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The year the music stopped

Oh, the quiet. In this, day two of the isolation, the quiet seems eerily present and the space vast, lacking in density. It is as if one might float or at least fall over but it doesn’t happen. The only air we can trust is fresh air, alone. Yet, being outside seems — mostly quiet. Have you noticed the sound of the birds?

I am convinced beyond doubt of a spiritual side to the global quiet time. There are so many examples in scripture — I know not where to start.

Scripture is replete with God saying, “Be still and know that I am God.” He created all we are and know with words. Perhaps he simply whispered, “Be still,” and the world went quiet.

I can think of nothing more power-filled than hours alone, in quiet — pondering one’s mortality to perhaps hear God’s voice or seek his face or at the very least realize we are not in control.

The story of the tower of Babel comes to mind. I recently wrote about the modern day Babel. Spurred by the scene at Heathrow International Airport, I was reminded of the scripture that says, “In the last days many will run to and fro.” For now the “to and fro” has stopped. The first tower of Babel was halted by God’s voice. Perhaps he has given us a respite from the modern day global Babel, the one we created.

The people of ancient Israel also come to mind. They were instructed to rest and to let the land rest. When they didn’t, God merely added up the days and gave the land the rest it needed by sending them into captivity for 70 years. We are to have a Sabbath of rest every week. For the most part, we don’t. Has anyone added up the number of Sundays since we abolished blue laws? Yikes, a quick search regarding blue laws shows roughly 70 years since we began treating Sunday like any other day. Let’s see 70 times 52 equals a lot of days!

The final Bible incident that comes to mind is that of Elisha and the rolling back of the heavens. You see, there is this world that we see and touch and smell and hear, and the spiritual battle waging all around us, the unseen world.

In 2 Kings 6:15 we read, “When the servant of (Elisha) the man of God rose early in the morning and went out, behold an army with horses and chariots was all around the city. And the servant said, ‘Alas my master, what shall we do?’ Elisha replied, ‘Do not be afraid, for those who are with us are more than those who are with them.’ Then Elisha prayed and said, ‘O Lord, please open his eyes that he may see.’ So the Lord opened the eyes of the young man and he saw and behold the mountain was full of horses and chariots of fire all around Elisha.” He saw God’s army!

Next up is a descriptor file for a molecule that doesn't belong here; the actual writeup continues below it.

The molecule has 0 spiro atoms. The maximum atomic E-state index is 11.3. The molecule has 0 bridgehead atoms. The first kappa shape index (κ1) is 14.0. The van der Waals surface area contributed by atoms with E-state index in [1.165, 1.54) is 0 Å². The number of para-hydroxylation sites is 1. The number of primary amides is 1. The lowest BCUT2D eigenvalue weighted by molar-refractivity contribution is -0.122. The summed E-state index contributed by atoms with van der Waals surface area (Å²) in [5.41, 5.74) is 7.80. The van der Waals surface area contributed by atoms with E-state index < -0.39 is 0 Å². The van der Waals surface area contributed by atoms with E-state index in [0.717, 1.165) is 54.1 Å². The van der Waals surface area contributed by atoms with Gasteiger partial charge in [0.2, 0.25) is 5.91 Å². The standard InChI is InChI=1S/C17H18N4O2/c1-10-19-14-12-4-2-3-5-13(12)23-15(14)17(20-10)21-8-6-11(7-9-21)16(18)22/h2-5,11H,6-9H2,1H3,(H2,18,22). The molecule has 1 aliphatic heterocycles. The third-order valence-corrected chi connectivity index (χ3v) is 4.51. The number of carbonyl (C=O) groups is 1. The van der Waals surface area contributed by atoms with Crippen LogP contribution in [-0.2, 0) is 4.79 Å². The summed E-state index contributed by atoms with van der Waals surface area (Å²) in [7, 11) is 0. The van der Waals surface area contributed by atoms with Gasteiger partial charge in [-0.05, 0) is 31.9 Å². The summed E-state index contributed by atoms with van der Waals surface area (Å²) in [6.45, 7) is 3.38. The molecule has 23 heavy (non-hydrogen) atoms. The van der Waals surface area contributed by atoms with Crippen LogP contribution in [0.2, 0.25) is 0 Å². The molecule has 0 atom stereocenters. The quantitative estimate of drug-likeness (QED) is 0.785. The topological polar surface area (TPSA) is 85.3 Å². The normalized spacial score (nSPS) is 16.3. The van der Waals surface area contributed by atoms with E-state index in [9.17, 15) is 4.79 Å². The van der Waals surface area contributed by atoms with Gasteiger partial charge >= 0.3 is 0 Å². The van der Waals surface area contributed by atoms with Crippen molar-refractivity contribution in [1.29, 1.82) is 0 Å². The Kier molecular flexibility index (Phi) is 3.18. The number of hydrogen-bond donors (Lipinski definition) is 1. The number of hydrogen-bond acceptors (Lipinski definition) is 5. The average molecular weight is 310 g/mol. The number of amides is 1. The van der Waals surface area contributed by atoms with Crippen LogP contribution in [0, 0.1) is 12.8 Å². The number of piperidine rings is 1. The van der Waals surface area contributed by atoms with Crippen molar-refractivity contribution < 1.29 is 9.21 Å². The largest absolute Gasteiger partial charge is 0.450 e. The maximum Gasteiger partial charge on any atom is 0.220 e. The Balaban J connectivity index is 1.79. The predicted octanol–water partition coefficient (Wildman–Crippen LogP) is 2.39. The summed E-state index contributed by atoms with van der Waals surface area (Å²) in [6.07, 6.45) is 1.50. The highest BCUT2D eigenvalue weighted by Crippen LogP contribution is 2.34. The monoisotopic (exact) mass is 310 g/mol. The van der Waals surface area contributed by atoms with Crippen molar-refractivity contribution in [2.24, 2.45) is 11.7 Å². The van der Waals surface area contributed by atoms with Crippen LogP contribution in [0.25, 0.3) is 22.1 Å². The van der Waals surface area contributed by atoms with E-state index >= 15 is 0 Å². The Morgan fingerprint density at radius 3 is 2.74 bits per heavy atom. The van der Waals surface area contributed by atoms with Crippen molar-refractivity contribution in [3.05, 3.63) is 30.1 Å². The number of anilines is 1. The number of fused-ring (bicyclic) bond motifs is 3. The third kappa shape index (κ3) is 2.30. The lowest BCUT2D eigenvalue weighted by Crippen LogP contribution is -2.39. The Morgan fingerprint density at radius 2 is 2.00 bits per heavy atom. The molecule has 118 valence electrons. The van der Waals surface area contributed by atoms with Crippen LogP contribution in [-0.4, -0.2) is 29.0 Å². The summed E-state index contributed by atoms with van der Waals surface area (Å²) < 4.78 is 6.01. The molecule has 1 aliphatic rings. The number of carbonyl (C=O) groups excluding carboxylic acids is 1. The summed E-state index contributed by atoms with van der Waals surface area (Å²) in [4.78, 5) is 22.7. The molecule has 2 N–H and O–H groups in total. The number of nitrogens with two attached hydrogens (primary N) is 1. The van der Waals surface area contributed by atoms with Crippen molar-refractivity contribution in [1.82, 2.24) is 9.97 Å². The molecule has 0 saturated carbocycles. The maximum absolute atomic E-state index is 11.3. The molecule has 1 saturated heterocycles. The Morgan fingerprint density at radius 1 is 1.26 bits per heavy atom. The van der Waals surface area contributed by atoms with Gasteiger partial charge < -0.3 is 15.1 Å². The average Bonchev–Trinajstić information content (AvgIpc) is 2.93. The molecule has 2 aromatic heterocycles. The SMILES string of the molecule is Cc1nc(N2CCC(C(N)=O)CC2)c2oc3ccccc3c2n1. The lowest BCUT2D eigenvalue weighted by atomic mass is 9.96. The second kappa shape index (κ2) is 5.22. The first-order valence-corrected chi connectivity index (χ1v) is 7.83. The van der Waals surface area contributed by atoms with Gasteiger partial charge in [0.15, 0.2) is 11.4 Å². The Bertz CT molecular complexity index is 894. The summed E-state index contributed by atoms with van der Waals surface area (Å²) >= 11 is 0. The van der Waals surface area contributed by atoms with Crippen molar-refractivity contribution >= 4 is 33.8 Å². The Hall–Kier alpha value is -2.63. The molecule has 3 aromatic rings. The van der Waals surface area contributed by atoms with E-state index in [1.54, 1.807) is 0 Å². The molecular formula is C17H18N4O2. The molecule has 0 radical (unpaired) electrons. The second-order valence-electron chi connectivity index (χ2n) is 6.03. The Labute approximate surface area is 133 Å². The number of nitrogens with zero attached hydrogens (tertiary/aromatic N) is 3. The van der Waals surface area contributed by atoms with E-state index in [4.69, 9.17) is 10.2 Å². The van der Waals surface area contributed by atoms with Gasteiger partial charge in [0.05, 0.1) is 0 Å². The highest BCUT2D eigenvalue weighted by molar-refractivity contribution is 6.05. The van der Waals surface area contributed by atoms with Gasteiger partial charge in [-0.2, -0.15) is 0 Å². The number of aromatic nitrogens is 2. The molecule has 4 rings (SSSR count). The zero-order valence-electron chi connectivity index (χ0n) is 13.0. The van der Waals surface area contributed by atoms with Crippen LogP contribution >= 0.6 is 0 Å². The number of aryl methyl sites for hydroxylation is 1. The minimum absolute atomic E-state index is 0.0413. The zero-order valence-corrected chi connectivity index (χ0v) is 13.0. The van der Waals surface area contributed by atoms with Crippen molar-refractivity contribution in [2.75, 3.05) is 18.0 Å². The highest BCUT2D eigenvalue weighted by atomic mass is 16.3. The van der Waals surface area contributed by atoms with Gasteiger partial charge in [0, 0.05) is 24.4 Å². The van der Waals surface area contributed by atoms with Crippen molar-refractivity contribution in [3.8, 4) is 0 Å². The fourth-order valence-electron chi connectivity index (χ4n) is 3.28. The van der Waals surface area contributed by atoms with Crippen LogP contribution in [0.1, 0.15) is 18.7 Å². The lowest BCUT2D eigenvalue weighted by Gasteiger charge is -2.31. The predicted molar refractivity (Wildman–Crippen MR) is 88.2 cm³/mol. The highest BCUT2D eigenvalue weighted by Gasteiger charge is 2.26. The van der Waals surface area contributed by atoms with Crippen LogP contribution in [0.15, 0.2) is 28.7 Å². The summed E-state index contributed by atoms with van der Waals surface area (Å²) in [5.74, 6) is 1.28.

The veil between the heavens and earth was peeled back and they could see the heavenly armies. I am convinced we are in an intense spiritual battle. What if we could see it? Let’s pray — “O Lord, please open our eyes that we may see.” Let’s ask to understand the heavenly reasons for this season of global quiet.

What has come clear thus far is that the evil one is the master of chaos but Jehovah is the God of order and, inside of a month, most of the world has gone quiet. The music has stopped. While satan may be gleeful over a virus, the last thing he wants is quiet, peace, rest or solitude.

I have an inkling the heavens are up to something in this season of global quiet. Oh Lord, please open our eyes that we may see what you are doing in the thick stillness and give us rest.

Linda Prince is president of PRINCE consulting services, a business consulting firm specializing in transformations. As such, she helps leaders and organizations discern and live out their highest good. She is invited into organizations around the globe to bring about change. She has had the great privilege of conversations with thousands upon thousands of people from all walks of life on, on six continents. She may be reached at

Her novel, Inklings: The Heavens Are Up To Something! is available on Amazon and all major on-line outlets. For a signed copy or to inquire about speaking engagements, please go to

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The Carolina Compass is designed to appeal to the faithful as well as the seeker, giving historical windows into church life and showing the hands and feet of the faithful doing good works in their communities. We shall also shine a light on worldwide persecution of Christians and how we can support the faithful. A wide variety of perspectives on faith, mission work and healing will be inside the paper. Christian correspondents come from all over the globe and up and down our coast.
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